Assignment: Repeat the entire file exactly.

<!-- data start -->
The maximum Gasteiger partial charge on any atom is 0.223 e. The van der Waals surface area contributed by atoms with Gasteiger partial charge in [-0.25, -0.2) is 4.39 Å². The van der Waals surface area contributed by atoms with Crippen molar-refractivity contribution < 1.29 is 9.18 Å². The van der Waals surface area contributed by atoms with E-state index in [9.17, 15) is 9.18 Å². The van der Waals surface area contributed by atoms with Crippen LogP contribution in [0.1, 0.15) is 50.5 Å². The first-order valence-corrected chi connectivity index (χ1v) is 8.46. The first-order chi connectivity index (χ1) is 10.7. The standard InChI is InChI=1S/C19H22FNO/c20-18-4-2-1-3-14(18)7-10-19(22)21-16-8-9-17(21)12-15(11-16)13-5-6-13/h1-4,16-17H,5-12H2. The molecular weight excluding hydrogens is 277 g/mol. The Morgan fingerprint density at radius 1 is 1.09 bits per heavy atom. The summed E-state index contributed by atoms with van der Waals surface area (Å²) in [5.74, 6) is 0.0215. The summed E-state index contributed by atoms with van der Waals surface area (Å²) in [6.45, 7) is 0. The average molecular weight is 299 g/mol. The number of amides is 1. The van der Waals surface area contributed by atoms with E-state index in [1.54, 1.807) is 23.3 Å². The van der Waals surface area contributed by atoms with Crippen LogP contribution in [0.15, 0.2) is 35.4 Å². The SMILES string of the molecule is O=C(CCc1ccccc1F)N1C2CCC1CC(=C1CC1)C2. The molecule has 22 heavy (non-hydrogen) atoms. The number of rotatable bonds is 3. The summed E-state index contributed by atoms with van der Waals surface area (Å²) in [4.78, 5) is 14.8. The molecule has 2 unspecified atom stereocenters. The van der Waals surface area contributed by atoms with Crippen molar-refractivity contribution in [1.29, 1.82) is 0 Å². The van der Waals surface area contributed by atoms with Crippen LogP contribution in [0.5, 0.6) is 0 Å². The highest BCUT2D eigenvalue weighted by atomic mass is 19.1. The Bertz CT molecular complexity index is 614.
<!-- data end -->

The maximum Gasteiger partial charge on any atom is 0.223 e. The van der Waals surface area contributed by atoms with Gasteiger partial charge in [-0.25, -0.2) is 4.39 Å². The van der Waals surface area contributed by atoms with Crippen molar-refractivity contribution < 1.29 is 9.18 Å². The van der Waals surface area contributed by atoms with E-state index in [9.17, 15) is 9.18 Å². The van der Waals surface area contributed by atoms with Crippen LogP contribution in [0.1, 0.15) is 50.5 Å². The first-order valence-corrected chi connectivity index (χ1v) is 8.46. The first-order chi connectivity index (χ1) is 10.7. The standard InChI is InChI=1S/C19H22FNO/c20-18-4-2-1-3-14(18)7-10-19(22)21-16-8-9-17(21)12-15(11-16)13-5-6-13/h1-4,16-17H,5-12H2. The molecular weight excluding hydrogens is 277 g/mol. The Morgan fingerprint density at radius 1 is 1.09 bits per heavy atom. The summed E-state index contributed by atoms with van der Waals surface area (Å²) in [5.74, 6) is 0.0215. The summed E-state index contributed by atoms with van der Waals surface area (Å²) in [6.45, 7) is 0. The average molecular weight is 299 g/mol. The number of amides is 1. The van der Waals surface area contributed by atoms with E-state index in [1.54, 1.807) is 23.3 Å². The van der Waals surface area contributed by atoms with Crippen LogP contribution in [0.15, 0.2) is 35.4 Å². The SMILES string of the molecule is O=C(CCc1ccccc1F)N1C2CCC1CC(=C1CC1)C2. The molecule has 22 heavy (non-hydrogen) atoms. The number of rotatable bonds is 3. The summed E-state index contributed by atoms with van der Waals surface area (Å²) in [4.78, 5) is 14.8. The molecule has 2 unspecified atom stereocenters. The van der Waals surface area contributed by atoms with Crippen molar-refractivity contribution in [1.29, 1.82) is 0 Å². The van der Waals surface area contributed by atoms with Crippen LogP contribution in [0.5, 0.6) is 0 Å². The highest BCUT2D eigenvalue weighted by atomic mass is 19.1. The Bertz CT molecular complexity index is 614.